The Intern Review: Anne Hathaway, Robert De Niro’s Lukewarm Comedy Gets 2 and a Half Stars

Anne Hathaway and Robert De Niro
Anne Hathaway and Robert De Niro's comedy The Intern is "lukewarm," writes Us Weekly's film critic Mara Reinstein Warner Bros.

In theaters Friday, Sept. 25

2 1/2 stars (out of 4 stars)

Mom and Dad will love it.

But perhaps hold off on anointing this lukewarm comedy as a future Girls' Night In classic. Despite an appealing premise — Anne Hathaway attempts to successfully Lean In while wearing gorgeous cashmere sweaters — this doesn’t quite get the job done. That is, unless the job is to learn to appreciate your elders.

It does, however, provide the welcome sight of a gleaming Hathaway in the genre that put her on the movie map. Her Jules Ostrow is the founder and head honcho of About the Fit, a popular fashion e-commerce site located in a renovated Brooklyn warehouse. Hardworking and detail-oriented (she teaches staffers exactly how to fold clothes into a box), Jules is usually the last person to leave the office. Then she comes home to her adorable-but-needy husband and precocious daughter in a cozy brownstone.

Though she’s loathed to admit it, she could use some help. She gets it from an unexpected source: her dapper and exceedingly polite new 70-year-old senior intern, Ben Whittaker (Robert De Niro).

At first, Jules is reluctant to get close to the suit-wearing widower (and recent retiree) as he astutely assesses her frazzled life. “Too observant,” she complains to her associate via email from the backseat of the company car. (Guess which gent is behind the wheel.) Plus, hello? It’s weird that the senior citizen is hanging around for free. But the more time she spends with him, the more she becomes comforted by his soothing, all-knowing presence. He’s a problem solver, and he wants to tend her needs. Soon, Ben is babysitting her daughter and escorting her on a cross-country business trip. It’s a credit to the Oscar-winning actors, who share an endearing father-daughter-like rapport, that their tender relationship is completely genuine.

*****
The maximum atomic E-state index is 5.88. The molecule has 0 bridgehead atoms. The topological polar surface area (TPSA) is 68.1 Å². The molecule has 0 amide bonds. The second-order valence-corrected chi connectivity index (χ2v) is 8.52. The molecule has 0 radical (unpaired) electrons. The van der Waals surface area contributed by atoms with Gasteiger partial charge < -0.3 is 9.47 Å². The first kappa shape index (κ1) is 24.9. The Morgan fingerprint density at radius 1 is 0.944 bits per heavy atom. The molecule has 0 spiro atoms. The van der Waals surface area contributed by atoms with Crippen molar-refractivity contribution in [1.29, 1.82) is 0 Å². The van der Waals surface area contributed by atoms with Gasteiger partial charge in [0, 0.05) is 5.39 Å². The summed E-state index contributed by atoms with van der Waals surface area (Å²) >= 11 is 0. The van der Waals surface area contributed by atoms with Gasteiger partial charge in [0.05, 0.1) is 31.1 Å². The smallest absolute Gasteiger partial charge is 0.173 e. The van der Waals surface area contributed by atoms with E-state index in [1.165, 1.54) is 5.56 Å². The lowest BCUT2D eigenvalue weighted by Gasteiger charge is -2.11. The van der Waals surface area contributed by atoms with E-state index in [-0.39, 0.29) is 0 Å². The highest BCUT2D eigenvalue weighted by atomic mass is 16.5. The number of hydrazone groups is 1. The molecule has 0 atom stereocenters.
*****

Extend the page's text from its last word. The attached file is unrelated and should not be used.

It's all sweeter than a candy store, no? And in some ways, it’s perfectly okay to digest the empty calories. Maybe you didn’t notice, but there were a grand total of zero mainstream comedies this summer in which grown-ups behaved like grown-ups. Our savior might as well be writer-director Nancy Meyers (The Holiday, It’s Complicated), who has a knack for delivering fizzy big-screen vehicles. Indeed, the set decor in her movies — think Diane Keaton’s Hamptons house in Something’s Got to Give — is often more breathtaking than any CGI effect.

Anne Hathaway in The Intern
Warner Bros.

So perhaps you’ll be too distracted by About the Fit’s industrial-chic office space to notice that laughs are in short supply. Sure it’s nice that Meyers doesn’t saddle De Niro with the requisite old fogey jokes or health snafus. Yet she goes for the obvious sight gag (cough, an erection, cough) when he gets a deep-massage from the beautiful in-house masseuse (Rene Russo). A scene in which Ben leads an intern heist at Jules’ parents’ home, intended to spoof Ocean’s Eleven, is hopelessly out of sync.

And what are we going to do about the Millennials? Jules' cohorts interact with Ben as if they’ve never met a man over the age of 50. (ZOMG, he shaves on Sundays! He isn’t on Facebook!). They either treat him like an alien sent from the planet Baby Boomer or a fairy godfather who can wave a magic wand and solve their problems. He even happily lets one shlubby intern move into his house! Again, where are the laughs here? One remake of The Odd Couple already airs on CBS.

The Ben-to-the-rescue narrative comes at the expense of our alleged kick-ass heroine. He shines, she withers. Faced with the prospect of a CEO overseeing her business, she cries in the conference room. After a grueling day, she gets plastered in a bar with her underlings. (Guess which gent holds back her hair as she vomits in a dumpster.) And back at the home front, she makes decisions that are both misguided, and frankly, irresponsible. This too involves more weeping. It’s unclear what Meyers is truly trying to say about a woman who wants the career and the family — that it’s impossible to have it all unless unpaid and unconditional support is nearby? Or that sanity, deep soul-searching, and a garbage can full of used Kleenex are all cautionary side effects?

Maybe the answer is to forget her respectful intern. What this girl really needs is a power lunch with Miranda Priestly pronto!

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